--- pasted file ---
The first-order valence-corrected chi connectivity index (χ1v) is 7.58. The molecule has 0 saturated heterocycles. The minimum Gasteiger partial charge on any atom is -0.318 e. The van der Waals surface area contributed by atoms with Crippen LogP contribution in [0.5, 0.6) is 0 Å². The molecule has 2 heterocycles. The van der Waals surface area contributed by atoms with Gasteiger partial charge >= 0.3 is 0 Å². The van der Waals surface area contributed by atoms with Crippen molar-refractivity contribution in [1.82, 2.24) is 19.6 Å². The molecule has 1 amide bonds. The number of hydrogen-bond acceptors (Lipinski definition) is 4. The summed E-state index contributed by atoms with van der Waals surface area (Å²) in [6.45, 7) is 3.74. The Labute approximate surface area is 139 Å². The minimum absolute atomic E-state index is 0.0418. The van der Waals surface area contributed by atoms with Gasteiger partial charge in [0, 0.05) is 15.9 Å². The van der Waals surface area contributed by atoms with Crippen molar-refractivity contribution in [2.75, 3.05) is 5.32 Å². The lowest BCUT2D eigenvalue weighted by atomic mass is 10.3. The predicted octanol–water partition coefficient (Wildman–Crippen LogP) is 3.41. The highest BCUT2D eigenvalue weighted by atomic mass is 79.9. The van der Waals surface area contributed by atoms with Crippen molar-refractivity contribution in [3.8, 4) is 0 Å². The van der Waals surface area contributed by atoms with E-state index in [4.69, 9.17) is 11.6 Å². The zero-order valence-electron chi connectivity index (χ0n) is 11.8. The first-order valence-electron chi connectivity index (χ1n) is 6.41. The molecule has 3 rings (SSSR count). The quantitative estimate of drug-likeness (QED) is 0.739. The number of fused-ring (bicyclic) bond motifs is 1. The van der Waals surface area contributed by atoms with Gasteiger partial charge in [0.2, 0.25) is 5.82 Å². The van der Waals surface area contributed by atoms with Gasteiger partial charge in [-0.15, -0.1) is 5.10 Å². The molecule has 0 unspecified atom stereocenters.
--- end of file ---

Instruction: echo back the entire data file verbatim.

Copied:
The first-order valence-corrected chi connectivity index (χ1v) is 7.58. The molecule has 0 saturated heterocycles. The minimum Gasteiger partial charge on any atom is -0.318 e. The van der Waals surface area contributed by atoms with Crippen LogP contribution in [0.5, 0.6) is 0 Å². The molecule has 2 heterocycles. The van der Waals surface area contributed by atoms with Gasteiger partial charge >= 0.3 is 0 Å². The van der Waals surface area contributed by atoms with Crippen molar-refractivity contribution in [1.82, 2.24) is 19.6 Å². The molecule has 1 amide bonds. The number of hydrogen-bond acceptors (Lipinski definition) is 4. The summed E-state index contributed by atoms with van der Waals surface area (Å²) in [6.45, 7) is 3.74. The Labute approximate surface area is 139 Å². The minimum absolute atomic E-state index is 0.0418. The van der Waals surface area contributed by atoms with Gasteiger partial charge in [0, 0.05) is 15.9 Å². The van der Waals surface area contributed by atoms with Crippen molar-refractivity contribution in [2.75, 3.05) is 5.32 Å². The lowest BCUT2D eigenvalue weighted by atomic mass is 10.3. The predicted octanol–water partition coefficient (Wildman–Crippen LogP) is 3.41. The highest BCUT2D eigenvalue weighted by atomic mass is 79.9. The van der Waals surface area contributed by atoms with Crippen molar-refractivity contribution in [3.8, 4) is 0 Å². The van der Waals surface area contributed by atoms with E-state index in [4.69, 9.17) is 11.6 Å². The zero-order valence-electron chi connectivity index (χ0n) is 11.8. The first-order valence-electron chi connectivity index (χ1n) is 6.41. The molecule has 3 rings (SSSR count). The quantitative estimate of drug-likeness (QED) is 0.739. The number of fused-ring (bicyclic) bond motifs is 1. The van der Waals surface area contributed by atoms with Gasteiger partial charge in [0.2, 0.25) is 5.82 Å². The van der Waals surface area contributed by atoms with Gasteiger partial charge in [-0.15, -0.1) is 5.10 Å². The molecule has 0 unspecified atom stereocenters.